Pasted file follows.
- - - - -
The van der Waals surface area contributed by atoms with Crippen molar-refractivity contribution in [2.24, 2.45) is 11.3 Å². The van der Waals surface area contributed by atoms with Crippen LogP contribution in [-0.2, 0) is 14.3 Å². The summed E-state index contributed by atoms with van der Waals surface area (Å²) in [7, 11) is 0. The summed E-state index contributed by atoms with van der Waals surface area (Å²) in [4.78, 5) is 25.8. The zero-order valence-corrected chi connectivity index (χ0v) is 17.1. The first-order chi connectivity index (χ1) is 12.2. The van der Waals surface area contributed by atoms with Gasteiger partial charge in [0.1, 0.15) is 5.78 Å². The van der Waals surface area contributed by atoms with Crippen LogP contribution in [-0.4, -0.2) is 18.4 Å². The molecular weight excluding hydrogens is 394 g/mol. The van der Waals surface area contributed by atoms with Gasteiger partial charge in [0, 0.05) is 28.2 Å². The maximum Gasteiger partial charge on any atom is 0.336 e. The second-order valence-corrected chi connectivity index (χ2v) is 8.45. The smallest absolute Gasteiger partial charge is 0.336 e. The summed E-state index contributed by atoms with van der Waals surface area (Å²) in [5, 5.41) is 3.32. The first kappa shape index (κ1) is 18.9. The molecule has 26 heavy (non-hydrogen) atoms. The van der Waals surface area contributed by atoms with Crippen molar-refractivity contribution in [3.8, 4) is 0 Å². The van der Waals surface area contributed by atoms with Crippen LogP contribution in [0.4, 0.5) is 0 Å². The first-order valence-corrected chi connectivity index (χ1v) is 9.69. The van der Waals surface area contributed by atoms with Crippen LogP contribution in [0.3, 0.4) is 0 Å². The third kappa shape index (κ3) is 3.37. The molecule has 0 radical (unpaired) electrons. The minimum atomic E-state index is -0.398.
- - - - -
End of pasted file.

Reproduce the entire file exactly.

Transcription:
The van der Waals surface area contributed by atoms with Crippen molar-refractivity contribution in [2.24, 2.45) is 11.3 Å². The van der Waals surface area contributed by atoms with Crippen LogP contribution in [-0.2, 0) is 14.3 Å². The summed E-state index contributed by atoms with van der Waals surface area (Å²) in [7, 11) is 0. The summed E-state index contributed by atoms with van der Waals surface area (Å²) in [4.78, 5) is 25.8. The zero-order valence-corrected chi connectivity index (χ0v) is 17.1. The first-order chi connectivity index (χ1) is 12.2. The van der Waals surface area contributed by atoms with Gasteiger partial charge in [0.1, 0.15) is 5.78 Å². The van der Waals surface area contributed by atoms with Crippen LogP contribution in [-0.4, -0.2) is 18.4 Å². The molecular weight excluding hydrogens is 394 g/mol. The van der Waals surface area contributed by atoms with Gasteiger partial charge in [0, 0.05) is 28.2 Å². The maximum Gasteiger partial charge on any atom is 0.336 e. The second-order valence-corrected chi connectivity index (χ2v) is 8.45. The smallest absolute Gasteiger partial charge is 0.336 e. The summed E-state index contributed by atoms with van der Waals surface area (Å²) in [5, 5.41) is 3.32. The first kappa shape index (κ1) is 18.9. The molecule has 26 heavy (non-hydrogen) atoms. The van der Waals surface area contributed by atoms with Crippen molar-refractivity contribution in [3.8, 4) is 0 Å². The van der Waals surface area contributed by atoms with Crippen LogP contribution in [0.4, 0.5) is 0 Å². The first-order valence-corrected chi connectivity index (χ1v) is 9.69. The van der Waals surface area contributed by atoms with Crippen LogP contribution in [0.3, 0.4) is 0 Å². The third kappa shape index (κ3) is 3.37. The molecule has 0 radical (unpaired) electrons. The minimum atomic E-state index is -0.398.